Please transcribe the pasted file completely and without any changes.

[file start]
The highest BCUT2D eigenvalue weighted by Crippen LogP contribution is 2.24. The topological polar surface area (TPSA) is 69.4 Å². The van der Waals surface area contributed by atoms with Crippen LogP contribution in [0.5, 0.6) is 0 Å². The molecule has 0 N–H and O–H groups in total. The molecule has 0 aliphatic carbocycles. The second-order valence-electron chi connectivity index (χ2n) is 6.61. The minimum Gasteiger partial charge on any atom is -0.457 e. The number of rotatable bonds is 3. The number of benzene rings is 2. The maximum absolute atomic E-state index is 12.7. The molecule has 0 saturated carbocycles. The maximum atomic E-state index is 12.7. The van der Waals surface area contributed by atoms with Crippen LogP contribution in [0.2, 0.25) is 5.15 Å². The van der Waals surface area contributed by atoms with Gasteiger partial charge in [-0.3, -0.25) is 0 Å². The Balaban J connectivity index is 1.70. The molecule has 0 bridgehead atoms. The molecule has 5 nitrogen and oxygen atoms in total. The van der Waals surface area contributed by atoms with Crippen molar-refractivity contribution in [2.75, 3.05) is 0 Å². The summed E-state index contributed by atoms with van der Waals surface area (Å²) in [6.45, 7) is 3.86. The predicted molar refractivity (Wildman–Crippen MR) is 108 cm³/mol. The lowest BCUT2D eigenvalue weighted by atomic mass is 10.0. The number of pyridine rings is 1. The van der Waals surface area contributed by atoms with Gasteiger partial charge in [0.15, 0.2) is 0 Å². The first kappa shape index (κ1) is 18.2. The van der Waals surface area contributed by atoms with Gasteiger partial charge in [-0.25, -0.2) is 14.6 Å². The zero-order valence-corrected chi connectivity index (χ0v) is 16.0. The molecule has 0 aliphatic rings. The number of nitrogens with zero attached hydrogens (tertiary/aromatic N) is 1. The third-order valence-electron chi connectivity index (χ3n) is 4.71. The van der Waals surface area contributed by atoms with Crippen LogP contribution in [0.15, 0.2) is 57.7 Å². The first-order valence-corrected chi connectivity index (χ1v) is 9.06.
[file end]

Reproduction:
The highest BCUT2D eigenvalue weighted by Crippen LogP contribution is 2.24. The topological polar surface area (TPSA) is 69.4 Å². The van der Waals surface area contributed by atoms with Crippen LogP contribution in [0.5, 0.6) is 0 Å². The molecule has 0 N–H and O–H groups in total. The molecule has 0 aliphatic carbocycles. The second-order valence-electron chi connectivity index (χ2n) is 6.61. The minimum Gasteiger partial charge on any atom is -0.457 e. The number of rotatable bonds is 3. The number of benzene rings is 2. The maximum absolute atomic E-state index is 12.7. The molecule has 0 saturated carbocycles. The maximum atomic E-state index is 12.7. The van der Waals surface area contributed by atoms with Crippen LogP contribution in [0.2, 0.25) is 5.15 Å². The van der Waals surface area contributed by atoms with Gasteiger partial charge in [-0.3, -0.25) is 0 Å². The Balaban J connectivity index is 1.70. The molecule has 0 bridgehead atoms. The molecule has 5 nitrogen and oxygen atoms in total. The van der Waals surface area contributed by atoms with Crippen molar-refractivity contribution in [2.75, 3.05) is 0 Å². The summed E-state index contributed by atoms with van der Waals surface area (Å²) in [6.45, 7) is 3.86. The predicted molar refractivity (Wildman–Crippen MR) is 108 cm³/mol. The lowest BCUT2D eigenvalue weighted by atomic mass is 10.0. The number of pyridine rings is 1. The van der Waals surface area contributed by atoms with Gasteiger partial charge in [0.15, 0.2) is 0 Å². The first kappa shape index (κ1) is 18.2. The van der Waals surface area contributed by atoms with Gasteiger partial charge in [-0.25, -0.2) is 14.6 Å². The zero-order valence-corrected chi connectivity index (χ0v) is 16.0. The molecule has 0 aliphatic rings. The number of nitrogens with zero attached hydrogens (tertiary/aromatic N) is 1. The third-order valence-electron chi connectivity index (χ3n) is 4.71. The van der Waals surface area contributed by atoms with Crippen LogP contribution in [0.15, 0.2) is 57.7 Å². The first-order valence-corrected chi connectivity index (χ1v) is 9.06.